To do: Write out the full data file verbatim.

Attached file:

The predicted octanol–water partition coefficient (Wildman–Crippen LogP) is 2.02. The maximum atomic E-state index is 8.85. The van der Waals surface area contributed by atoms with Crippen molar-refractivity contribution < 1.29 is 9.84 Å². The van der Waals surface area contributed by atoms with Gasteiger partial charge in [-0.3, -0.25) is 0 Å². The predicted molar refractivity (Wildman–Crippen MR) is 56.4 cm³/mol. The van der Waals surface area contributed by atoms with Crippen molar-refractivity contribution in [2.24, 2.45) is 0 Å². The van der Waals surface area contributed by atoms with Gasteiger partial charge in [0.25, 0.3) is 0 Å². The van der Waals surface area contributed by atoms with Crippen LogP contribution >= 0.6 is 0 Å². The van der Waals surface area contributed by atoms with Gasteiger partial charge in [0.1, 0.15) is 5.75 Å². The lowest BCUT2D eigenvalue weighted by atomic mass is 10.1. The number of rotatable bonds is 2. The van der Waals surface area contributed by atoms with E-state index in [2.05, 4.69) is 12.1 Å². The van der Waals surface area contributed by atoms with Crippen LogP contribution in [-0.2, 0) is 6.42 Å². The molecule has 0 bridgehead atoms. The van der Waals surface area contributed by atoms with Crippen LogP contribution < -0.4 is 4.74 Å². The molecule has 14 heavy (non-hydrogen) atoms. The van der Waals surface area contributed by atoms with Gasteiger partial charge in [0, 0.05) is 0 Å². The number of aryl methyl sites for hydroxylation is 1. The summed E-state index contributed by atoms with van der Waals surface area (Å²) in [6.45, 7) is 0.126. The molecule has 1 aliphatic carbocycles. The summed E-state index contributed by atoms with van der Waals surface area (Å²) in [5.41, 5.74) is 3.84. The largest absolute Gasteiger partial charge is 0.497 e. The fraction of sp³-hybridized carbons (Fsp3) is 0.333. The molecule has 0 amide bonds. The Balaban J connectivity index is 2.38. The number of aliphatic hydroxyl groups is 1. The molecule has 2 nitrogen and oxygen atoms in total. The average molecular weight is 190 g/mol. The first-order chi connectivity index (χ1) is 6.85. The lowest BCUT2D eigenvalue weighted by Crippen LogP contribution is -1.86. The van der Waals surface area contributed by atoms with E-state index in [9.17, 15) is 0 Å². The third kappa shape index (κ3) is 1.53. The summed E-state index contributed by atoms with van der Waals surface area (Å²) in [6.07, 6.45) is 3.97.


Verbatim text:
The predicted octanol–water partition coefficient (Wildman–Crippen LogP) is 2.02. The maximum atomic E-state index is 8.85. The van der Waals surface area contributed by atoms with Crippen molar-refractivity contribution < 1.29 is 9.84 Å². The van der Waals surface area contributed by atoms with Gasteiger partial charge in [-0.3, -0.25) is 0 Å². The predicted molar refractivity (Wildman–Crippen MR) is 56.4 cm³/mol. The van der Waals surface area contributed by atoms with Crippen molar-refractivity contribution in [2.24, 2.45) is 0 Å². The van der Waals surface area contributed by atoms with Gasteiger partial charge in [0.25, 0.3) is 0 Å². The van der Waals surface area contributed by atoms with Crippen LogP contribution >= 0.6 is 0 Å². The van der Waals surface area contributed by atoms with Gasteiger partial charge in [0.1, 0.15) is 5.75 Å². The lowest BCUT2D eigenvalue weighted by atomic mass is 10.1. The number of rotatable bonds is 2. The van der Waals surface area contributed by atoms with E-state index in [2.05, 4.69) is 12.1 Å². The van der Waals surface area contributed by atoms with Crippen LogP contribution in [-0.2, 0) is 6.42 Å². The molecule has 0 bridgehead atoms. The van der Waals surface area contributed by atoms with Crippen LogP contribution < -0.4 is 4.74 Å². The molecule has 14 heavy (non-hydrogen) atoms. The van der Waals surface area contributed by atoms with Gasteiger partial charge in [0, 0.05) is 0 Å². The number of aryl methyl sites for hydroxylation is 1. The summed E-state index contributed by atoms with van der Waals surface area (Å²) in [6.45, 7) is 0.126. The molecule has 1 aliphatic carbocycles. The summed E-state index contributed by atoms with van der Waals surface area (Å²) in [5.41, 5.74) is 3.84. The largest absolute Gasteiger partial charge is 0.497 e. The fraction of sp³-hybridized carbons (Fsp3) is 0.333. The molecule has 0 amide bonds. The Balaban J connectivity index is 2.38. The number of aliphatic hydroxyl groups is 1. The molecule has 2 nitrogen and oxygen atoms in total. The average molecular weight is 190 g/mol. The first-order chi connectivity index (χ1) is 6.85. The lowest BCUT2D eigenvalue weighted by Crippen LogP contribution is -1.86. The van der Waals surface area contributed by atoms with E-state index in [9.17, 15) is 0 Å². The third kappa shape index (κ3) is 1.53. The summed E-state index contributed by atoms with van der Waals surface area (Å²) in [6.07, 6.45) is 3.97.